Electronically controlled "smart" drugs could minimize side effects
Potential side effects of many of today's therapeutic drugs can be downright frightening—just listen carefully to a drug commercial on TV. These effects often occur when a drug is active throughout the body, not just where and when it is needed. But scientists are reporting progress on a new tailored approach to deliver medicine in a much more targeted way. The study on these new electronically controlled drugs appears in the journal ACS Nano.
Xinyan Tracy Cui and colleagues note that in the lab, "smart" medical implants can now release drugs on demand when exposed to various cues, including ultraviolet light and electrical current. These advances are largely thanks to developments in nanomaterials that can be designed to carry drugs and then release them at specific times and dosages. Researchers have also experimented with loading anti-cancer drugs on thin, tiny sheets of graphene oxide (GO), which have a lot of traits that are useful in drug delivery. But current techniques still require tweaking before they'll be ready for prime time. Cui's team wanted to work out some of the final kinks.
They incorporated GO nanosheets into a polymer thin film that can conduct electricity, loaded it with an anti-inflammatory drug and coated an electrode with it. When they zapped the material with an electric current, they showed that it released the drug consistently in response. They could do this several hundred times. Also, by experimenting with the sizes and thicknesses of the GO sheets, the scientists could change how much drug the nanosheets could carry. Cui said this approach could be useful in treating epilepsy, for example. In that case, medication already lying in wait inside the body could be released at the onset of a seizure.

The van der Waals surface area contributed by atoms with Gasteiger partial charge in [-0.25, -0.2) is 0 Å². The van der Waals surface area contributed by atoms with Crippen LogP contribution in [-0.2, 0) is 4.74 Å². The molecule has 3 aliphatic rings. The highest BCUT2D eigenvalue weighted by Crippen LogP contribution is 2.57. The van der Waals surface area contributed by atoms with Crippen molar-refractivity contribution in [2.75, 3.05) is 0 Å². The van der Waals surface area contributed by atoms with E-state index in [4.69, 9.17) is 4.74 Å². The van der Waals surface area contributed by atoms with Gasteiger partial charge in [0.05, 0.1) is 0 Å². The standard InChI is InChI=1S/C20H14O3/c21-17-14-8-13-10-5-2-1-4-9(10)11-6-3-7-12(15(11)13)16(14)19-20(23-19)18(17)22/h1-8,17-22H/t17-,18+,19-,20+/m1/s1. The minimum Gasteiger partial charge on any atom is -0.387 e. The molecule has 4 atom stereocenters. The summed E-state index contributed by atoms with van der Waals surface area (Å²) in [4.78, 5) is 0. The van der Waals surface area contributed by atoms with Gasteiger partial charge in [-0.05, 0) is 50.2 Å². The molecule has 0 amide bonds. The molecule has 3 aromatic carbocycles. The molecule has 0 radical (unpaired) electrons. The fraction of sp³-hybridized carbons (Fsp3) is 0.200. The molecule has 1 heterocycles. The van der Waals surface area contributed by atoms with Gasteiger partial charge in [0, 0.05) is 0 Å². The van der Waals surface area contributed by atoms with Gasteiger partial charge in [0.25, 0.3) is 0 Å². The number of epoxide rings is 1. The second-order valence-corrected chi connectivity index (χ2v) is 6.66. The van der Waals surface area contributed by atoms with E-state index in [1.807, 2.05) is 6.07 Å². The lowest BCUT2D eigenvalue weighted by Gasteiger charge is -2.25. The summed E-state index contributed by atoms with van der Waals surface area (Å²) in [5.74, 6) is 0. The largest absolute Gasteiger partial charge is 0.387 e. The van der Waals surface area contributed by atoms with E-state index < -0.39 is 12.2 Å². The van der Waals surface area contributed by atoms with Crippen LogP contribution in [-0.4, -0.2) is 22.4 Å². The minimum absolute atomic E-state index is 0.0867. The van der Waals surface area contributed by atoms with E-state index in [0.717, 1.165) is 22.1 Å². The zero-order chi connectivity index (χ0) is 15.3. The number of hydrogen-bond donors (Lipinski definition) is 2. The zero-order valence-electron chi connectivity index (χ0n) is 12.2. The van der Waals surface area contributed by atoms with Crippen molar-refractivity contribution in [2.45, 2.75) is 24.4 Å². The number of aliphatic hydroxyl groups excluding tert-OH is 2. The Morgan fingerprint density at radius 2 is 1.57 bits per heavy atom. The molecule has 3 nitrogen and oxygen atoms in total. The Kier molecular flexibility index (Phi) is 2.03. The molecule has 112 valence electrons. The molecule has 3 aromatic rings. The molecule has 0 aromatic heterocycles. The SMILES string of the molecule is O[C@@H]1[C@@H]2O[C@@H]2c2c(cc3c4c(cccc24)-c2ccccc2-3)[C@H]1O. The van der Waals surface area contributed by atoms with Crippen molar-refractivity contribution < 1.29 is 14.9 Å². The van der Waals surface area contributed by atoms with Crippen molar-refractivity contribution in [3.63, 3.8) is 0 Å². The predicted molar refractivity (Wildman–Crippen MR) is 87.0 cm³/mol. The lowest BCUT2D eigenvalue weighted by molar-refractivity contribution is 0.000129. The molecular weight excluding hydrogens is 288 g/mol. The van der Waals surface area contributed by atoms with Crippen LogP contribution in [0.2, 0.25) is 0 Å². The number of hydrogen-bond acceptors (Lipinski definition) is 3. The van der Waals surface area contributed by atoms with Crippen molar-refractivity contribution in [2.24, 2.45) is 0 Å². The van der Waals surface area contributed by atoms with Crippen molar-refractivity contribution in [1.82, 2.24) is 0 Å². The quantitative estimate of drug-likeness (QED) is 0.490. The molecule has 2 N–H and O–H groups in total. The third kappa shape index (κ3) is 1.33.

On-demand, local delivery of drug molecules to target tissues provides a means for effective drug dosing while reducing the adverse effects of systemic drug delivery. This work explores an electrically controlled drug delivery nanocomposite composed of graphene oxide (GO) deposited inside a conducting polymer scaffold. The nanocomposite is loaded with an anti-inflammatory molecule, dexamethasone, and exhibits favorable electrical properties. In response to voltage stimulation, the nanocomposite releases drug with a linear release profile and a dosage that can be adjusted by altering the magnitude of stimulation. No drug passively diffuses from the composite in the absence of stimulation. In vitro cell culture experiments demonstrate that the released drug retains its bioactivity and that no toxic byproducts leach from the film during electrical stimulation. Decreasing the size and thickness of the GO nanosheets, by means of ultrasonication treatment prior to deposition into the nanocomposite, alters the film morphology, drug load, and release profile, creating an opportunity to fine-tune the properties of the drug delivery system to meet a variety of therapeutic needs. The high level of temporal control and dosage flexibility provided by the electrically controlled GO nanocomposite drug delivery platform make it an exciting candidate for on-demand drug delivery.